Staying on track means learning from past outbreaks
This is an important time for clinical trials. Researchers and hospitals are rushing to determine the effectiveness of treatments and vaccines for Covid-19. At the same time, many trials on other medicines are being stopped, suspended, or transferred to remote systems (with medicines and monitoring equipment delivered at home combined with digital consultation).
And while we have begun to see (sometimes confusing) results from a gaggle of preliminary studies looking to evaluate existing or experimental drugs against Covid-19, the picture will only become clear with large scale, high powered efforts such as the Solidarity trial being coordinated by the World Health Organization (WHO).
As Derek Lowe points out in his latest column, those trials will take time to reach a level of evidence sufficient to justify administering a vaccine to millions (or even billions) of people worldwide. But it’s not just the scale of the trials that presents challenges. The trials’ design needs careful planning to ensure that they don’t overburden already-stretched healthcare systems.
While the WHO’s Solidarity trial is rigorously testing four of the most promising treatment options, there is also an opportunity to establish trials that are specifically designed to respond to a rapidly evolving emergency such as Covid-19. That means trials that can adapt their protocols as new information and treatment options become available, without adversely affecting the integrity of the data.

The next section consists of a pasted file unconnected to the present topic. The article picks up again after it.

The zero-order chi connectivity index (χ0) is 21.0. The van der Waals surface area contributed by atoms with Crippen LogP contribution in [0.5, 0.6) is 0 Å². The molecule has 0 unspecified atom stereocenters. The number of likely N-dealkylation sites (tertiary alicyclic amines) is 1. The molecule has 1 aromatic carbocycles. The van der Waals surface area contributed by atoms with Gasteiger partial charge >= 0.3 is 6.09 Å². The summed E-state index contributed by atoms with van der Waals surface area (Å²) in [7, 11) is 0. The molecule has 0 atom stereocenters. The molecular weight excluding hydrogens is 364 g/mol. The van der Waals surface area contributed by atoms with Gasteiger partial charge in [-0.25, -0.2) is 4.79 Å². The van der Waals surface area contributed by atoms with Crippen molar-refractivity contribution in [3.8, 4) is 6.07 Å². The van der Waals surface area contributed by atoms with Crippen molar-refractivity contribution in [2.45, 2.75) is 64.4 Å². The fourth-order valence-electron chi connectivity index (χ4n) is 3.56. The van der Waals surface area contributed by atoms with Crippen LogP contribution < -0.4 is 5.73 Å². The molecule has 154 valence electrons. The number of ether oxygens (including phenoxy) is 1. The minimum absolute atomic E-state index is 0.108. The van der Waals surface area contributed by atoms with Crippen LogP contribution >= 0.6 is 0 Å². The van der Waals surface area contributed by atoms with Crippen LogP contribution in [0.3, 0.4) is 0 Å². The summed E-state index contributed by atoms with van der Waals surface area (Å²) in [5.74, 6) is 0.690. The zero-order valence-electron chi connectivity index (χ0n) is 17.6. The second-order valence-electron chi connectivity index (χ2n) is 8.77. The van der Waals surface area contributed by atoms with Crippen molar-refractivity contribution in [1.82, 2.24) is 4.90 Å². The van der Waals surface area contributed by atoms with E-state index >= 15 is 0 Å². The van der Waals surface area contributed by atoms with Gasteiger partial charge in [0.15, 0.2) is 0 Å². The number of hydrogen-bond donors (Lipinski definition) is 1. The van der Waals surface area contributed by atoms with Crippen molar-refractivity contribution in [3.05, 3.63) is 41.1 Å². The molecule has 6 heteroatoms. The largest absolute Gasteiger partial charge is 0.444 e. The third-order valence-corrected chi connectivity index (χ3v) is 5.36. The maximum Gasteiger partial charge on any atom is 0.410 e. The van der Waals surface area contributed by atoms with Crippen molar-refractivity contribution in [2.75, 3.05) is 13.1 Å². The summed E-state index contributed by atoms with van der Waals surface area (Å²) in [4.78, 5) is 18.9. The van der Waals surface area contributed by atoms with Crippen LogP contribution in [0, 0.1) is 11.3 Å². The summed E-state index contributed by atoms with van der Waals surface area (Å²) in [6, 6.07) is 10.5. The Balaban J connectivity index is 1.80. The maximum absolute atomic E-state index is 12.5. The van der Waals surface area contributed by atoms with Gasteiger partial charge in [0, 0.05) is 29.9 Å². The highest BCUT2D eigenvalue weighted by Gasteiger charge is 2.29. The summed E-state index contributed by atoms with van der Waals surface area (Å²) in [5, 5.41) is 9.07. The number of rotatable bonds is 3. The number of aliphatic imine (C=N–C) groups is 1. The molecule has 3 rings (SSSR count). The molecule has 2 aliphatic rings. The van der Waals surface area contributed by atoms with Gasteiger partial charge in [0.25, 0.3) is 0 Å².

On this front there are lessons to be learned from the past, including the recent Ebola outbreak. Adapting trials on-the-hoof makes it easier to wrongly conclude treatments are effective when they aren’t. And if a treatment does show definite effects, then there needs to be facility for it to be integrated into the baseline care of other patients, on ethical grounds alone. Some of these issues can be broached by adopting design based on Bayesian statistics, and statisticians at the US Food and Drug Administration (among many others) have put in significant effort to develop guidance for designing trials in this way.
It’s also important that the results of these trials are made available quickly, and in open and transparent ways. This will help avoid issues that were seen with Roche’s influenza drug Tamiflu (oseltamivir). The company is accused of withholding data showing the drug to be less effective than originally claimed, which led various countries to stockpile the drug and prescribe it more widely than perhaps was justified during outbreaks of more virulent flu strains.
These are significant challenges, especially with the time and resource constraints of a pandemic. But, with sufficient cooperation, I believe it can be done.